How to Give a Dog a Bath

Your pooch loves to be pet and showered with attention. But you won’t want to give him that attention if he smells like something rotten or feels like something slimy. And more than just your own preferences, if you want your dog to feel comfortable and his skin and coat healthy, it’s recommended you wash him about once a month. There are plenty of ways to get the deed done, but there are a few things you’ll want to keep in mind to make sure you’re getting the most out of your pup’s bath time.

1. Prep a Station

You’ll want to have everything ready before you get your pup in the bath. The last thing you want is to leave your wet dog unattended while you go looking for a supply you’ve forgotten. Grab your towels (depending on your dog’s size and amount of hair, but no less than three), shampoo, cotton balls, and brush, and set them within easy reach. If you’re going to clip his nails, grab those nail clippers, too.

For more options, check out our list of the Best Dog Nail Trimmers.

You’ll also want to have a stool or separate towel to sit or kneel on so that you can be relatively comfortable while giving the bath. Make sure the bathtub has a nonslip surface. You may have one already built-in, but in case you don’t, pick up a shower or tub mat. In a pinch, you can also just place a towel on the bottom of the tub and try to keep your dog’s squirms from moving it about too much.

2. Brush Before (and After) Bath

You’ll want to brush out your pooch before the bath to get rid of all his extra fur. As Barkly Pets points out, brushing helps to “remove any loose fur to keep debris and bacteria from matting as well as help you check their skin for any health problems.”

Thinning out the cleaning field will ensure the work you’re doing will be more effective and actually reach his skin. Not to mention, the more fur you’re pulling off him before the bath, the less potential to clog your bath drain. While you’re at it, you may want to block the drain to avoid clogging with hair later. After a good brush, place your dog directly and the tub and wash, rinse, and repeat as needed.

You may want to brush after the bath as well, depending on your breed of dog. If you have a long-haired dog who is prone to matting, it’s a necessity, but for others, the regular brushing you do will be plenty.

3. Check Your Pup’s Anal GlandsHow to give a dog a bath

While you’re washing your pup, there are some areas you’ll have to pay special attention to and not all are pleasant: anal sacs, for example. This process is blessedly not necessary for all breeds, but if you catch your pooch scooting across the floor (and you’re sure he doesn’t have worms), then it may be time to express his anal glands for him.

Be sure to read up on how to properly express a dog’s anal glands before attempting this yourself. If this whole process seems too much, keep in mind a dog groomer usually charges about $15 to do it, and it takes less than five minutes. You may find a handheld shower head extra helpful during this process.

4. Ears and Eyes

You can use ordinary tap water as a good rinse for your pooch’s ears. Make sure you’re wiping them out thoroughly with a cotton ball to get any build-up or dirt out but don’t go digging with a Q-tip; it can be a bit dangerous to his eardrums. But if you’d like to use a specific ear cleaner to make sure you’re being extra thorough, you can pick up a specialized cleaner. After cleaning your pup’s ears, dab them dry with cotton balls.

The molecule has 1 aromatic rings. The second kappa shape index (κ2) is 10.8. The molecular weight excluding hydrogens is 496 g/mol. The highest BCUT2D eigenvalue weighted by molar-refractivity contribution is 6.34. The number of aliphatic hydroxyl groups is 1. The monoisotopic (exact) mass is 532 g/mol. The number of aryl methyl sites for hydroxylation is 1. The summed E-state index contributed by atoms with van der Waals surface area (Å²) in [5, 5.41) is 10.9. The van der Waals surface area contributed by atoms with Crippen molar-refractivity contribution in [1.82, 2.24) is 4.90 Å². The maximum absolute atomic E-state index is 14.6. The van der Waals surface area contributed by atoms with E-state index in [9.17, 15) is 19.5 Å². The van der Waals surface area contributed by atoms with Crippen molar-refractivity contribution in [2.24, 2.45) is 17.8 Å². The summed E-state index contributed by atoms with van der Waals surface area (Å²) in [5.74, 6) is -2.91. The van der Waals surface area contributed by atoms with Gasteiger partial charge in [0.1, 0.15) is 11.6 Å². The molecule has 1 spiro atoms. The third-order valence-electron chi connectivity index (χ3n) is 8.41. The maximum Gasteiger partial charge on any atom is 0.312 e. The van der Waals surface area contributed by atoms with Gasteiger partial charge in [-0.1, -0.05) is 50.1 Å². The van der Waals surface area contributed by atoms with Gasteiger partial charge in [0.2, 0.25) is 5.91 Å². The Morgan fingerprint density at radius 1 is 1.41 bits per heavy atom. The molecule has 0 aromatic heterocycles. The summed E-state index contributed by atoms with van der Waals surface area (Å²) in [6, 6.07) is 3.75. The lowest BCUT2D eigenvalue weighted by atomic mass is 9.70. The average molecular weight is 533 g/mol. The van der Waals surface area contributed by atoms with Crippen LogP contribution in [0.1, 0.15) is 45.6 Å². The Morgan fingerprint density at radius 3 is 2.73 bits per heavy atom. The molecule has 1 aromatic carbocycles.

Depending on your dog’s breed, you may not have much to do when cleaning eyes. For example, a lab won’t have much build up from tears, and even if he does, they’re simple to wipe clean. If, however, you have a dog more prone to tears, or worse, a white dog prone to tears, you’ll probably need to do a bit more maintenance to keep him looking clean and fresh. You can buy specialized combs or tear stain wipes, but you may just find that during the bath, you need to use a lot of finesse to get those clumps of built-up tears out of his fur.

5. Clip Your Dog’s Nails if Needed

Depending on how often you bathe your dog, there’s a good chance you won’t need to clip his nails every bath. But when you do clip his nails, there’s a lot of appeal to doing so at bath time; especially if you’re not very good at it or if he’s nervous about it. Getting him somewhere he’s confined and where you won’t stain your carpet if you accidentally cut too deep isn’t a bad idea.

And should you nick his quick, there’s a good blood clotting agent that will allow you to stop the bleeding as soon as possible. It will aide the clotting and stop the bleeding, so your dog will need to be mostly dry for this. Because of that, if you’re clipping, do it last.

6. Stay Dry

Dogs are notorious for shaking dry whenever they get wet. If you want to avoid some of that shaking (and in the process keep yourself dry!), there are a few things you can do to help matters. First, understand dogs shake from the back of the head, so hold his head still, either by gently holding his muzzle, or grabbing his head completely if he’s small enough.  There’s also the option of covering him with a towel while you’re working on something else, just like a newborn baby. For example, if you’re clipping his nails or cleaning his ears, a towel on his back will keep him from soaking you.

When you’re done with the bath and grooming process, you want to ensure that you’re drying your dog thoroughly. Don’t let him out until he is completely dry. Dogs much prefer the smell of the outdoors to any shampoo you’ll be using so if they’re damp and the shampoo is still overwhelming their senses, they’re much more likely to roll in some sort of grossness outside.